Time spent in the garden breathing in the scents of damp earth and perfumed flowers were her best moments. Gazing up, she looked past the checkered dome to the clear blue sky. She itched to be out there like the birds she saw flying high. But she would never have the courage to leave on her own.
“I wonder what it would be like out there. The elders claim the dome protects us. But is it necessary?”
The boy had twinkling eyes and an earnest gaze. Her heart leapt out to his. Connected. Maybe he would venture out with her.
(This post was inspired by Friday Fictioneers hosted by Rochelle. The challenge asks for bloggers to write a story in 100 words or less in response to the photo prompt.)
She was here. Finally. Macy breathed in the foreign smells and allowed the cacophony of sound embrace her. No longer would she have to hear her mother’s repetitive criticisms hurled at her in bitterness; nor would she have to apologise for every misstep by her younger siblings. Instead she was free to breathe without restraint, to sing with joy, to shout from the rooftops if she wanted. The bonds tying her to her family had been broken with no regret. Her sense of relief had been palpable.
She hailed a taxi and stepped into a life of her own making.
The emptied lockers told of those who had left in desperation seeking safety from what was to come. Emptied spaces echoed with the footfall of the caretaker as he meandered the corridors with the knowledge that soon the remaining boxes would be gone. He had no desire to run and was ready to meet his death. He had lived long enough and was tired of the day to day struggle to survive. He would stay here, defend what belonged to others, and buy them time. And in so doing, he may – maybe – absolve himself of a life lived selfishly.
Harsh sunlight shone on the desolate playground; the lack of children’s voices echoed in vacant spaces. Life was emptier and less purposeful without the younger generation. Two months ago, children had forcibly been taken en masse. Adults were still unsure of the reason for the forced removal; but rumblings were beginning to stir. Distrust of those in charge fanned hidden embers of discontent.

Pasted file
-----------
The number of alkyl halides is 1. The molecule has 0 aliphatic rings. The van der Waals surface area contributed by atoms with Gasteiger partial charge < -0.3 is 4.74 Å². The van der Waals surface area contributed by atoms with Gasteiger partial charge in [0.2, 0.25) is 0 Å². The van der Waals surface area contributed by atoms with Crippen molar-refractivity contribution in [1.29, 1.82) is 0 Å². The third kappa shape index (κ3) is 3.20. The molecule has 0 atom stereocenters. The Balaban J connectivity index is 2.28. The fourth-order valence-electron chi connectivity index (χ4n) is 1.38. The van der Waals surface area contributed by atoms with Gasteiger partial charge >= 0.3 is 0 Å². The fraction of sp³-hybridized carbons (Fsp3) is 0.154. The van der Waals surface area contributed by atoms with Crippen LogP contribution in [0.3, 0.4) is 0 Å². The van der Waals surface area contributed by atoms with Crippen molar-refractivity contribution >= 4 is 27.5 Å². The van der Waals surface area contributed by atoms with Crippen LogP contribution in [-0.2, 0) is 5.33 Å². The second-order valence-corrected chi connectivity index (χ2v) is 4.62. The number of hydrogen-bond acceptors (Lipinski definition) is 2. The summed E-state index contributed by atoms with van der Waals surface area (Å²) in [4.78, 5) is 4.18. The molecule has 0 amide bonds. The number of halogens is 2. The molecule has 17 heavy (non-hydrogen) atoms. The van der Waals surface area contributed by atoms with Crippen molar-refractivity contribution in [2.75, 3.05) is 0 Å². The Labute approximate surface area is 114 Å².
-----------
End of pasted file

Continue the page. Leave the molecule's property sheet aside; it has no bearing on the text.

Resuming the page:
Children were hidden deep within the bowels of the earth. Their DNA had the key to unlocking the solution to future disaster and their resilience made them the perfect guinea pigs. Echoing screams were unheard above ground.
All over the city, lines of people snaked around corners humming with resignation and discontent. Two weeks had passed since the last time these adult men and women waited to receive living assistance from their government. The Industrial Revolution had finally peaked and the machines were doing all of the human work; people had lost a dignified way to earn a comfortable living. Each year the lines got longer; and each year the restlessness grew. The assistance given was paltry causing families to co-exist in small, cramped spaces. The time was near for an anti-industrial revolution. The masses were ready.
Looking up, Mira wondered how she was going to get out. Not only was the underground room far from the main house, but there was no ladder in the vicinity. She thought of her daughter and the question this morning:
“Mommy if you had a super power, what would it be?”
She’d answered flippantly. Now, though, she wished she had the strength of Superman and his ability to fly. Screaming with frustration, she paced the musty space. Her only hope was that Mitch remembered her intention to come here when he got home. If not, she’d have an unpleasant experience.
Taking his glasses off, Thomas slowly rubbed his eyes. Searching for clues in the book was difficult: this was the text she’d been reading when she disappeared and the subject matter wasn’t enthralling.
“You know she may have left of her own accord?”
“No Nathaniel, I know my wife. She’d never abandon her children – they mean the world to her. There was something about Highgate she figured out – something that put her in danger. I know it.”
Putting on his glasses, he turned to the text again. He could not give up! He sensed Sylvia’s life depended on it.
The plant grew and crept along the wall, its leafy tendrils exploring the pristine wall. The creeper had been genetically altered and transformed into a listening device. In another part of the city, revolutionaries listened to the unfettered conversations of councilmen; conversations that lingered on the changes to bylaws that would prohibit personal freedom.
Prior knowledge enabled the freedom fighters to overcome those in power. In their victory, they claimed that freedom was a person’s right.
Once in power, the new leader ensured no plants graced the surfaces of his home and office. Then he began to enslave the majority.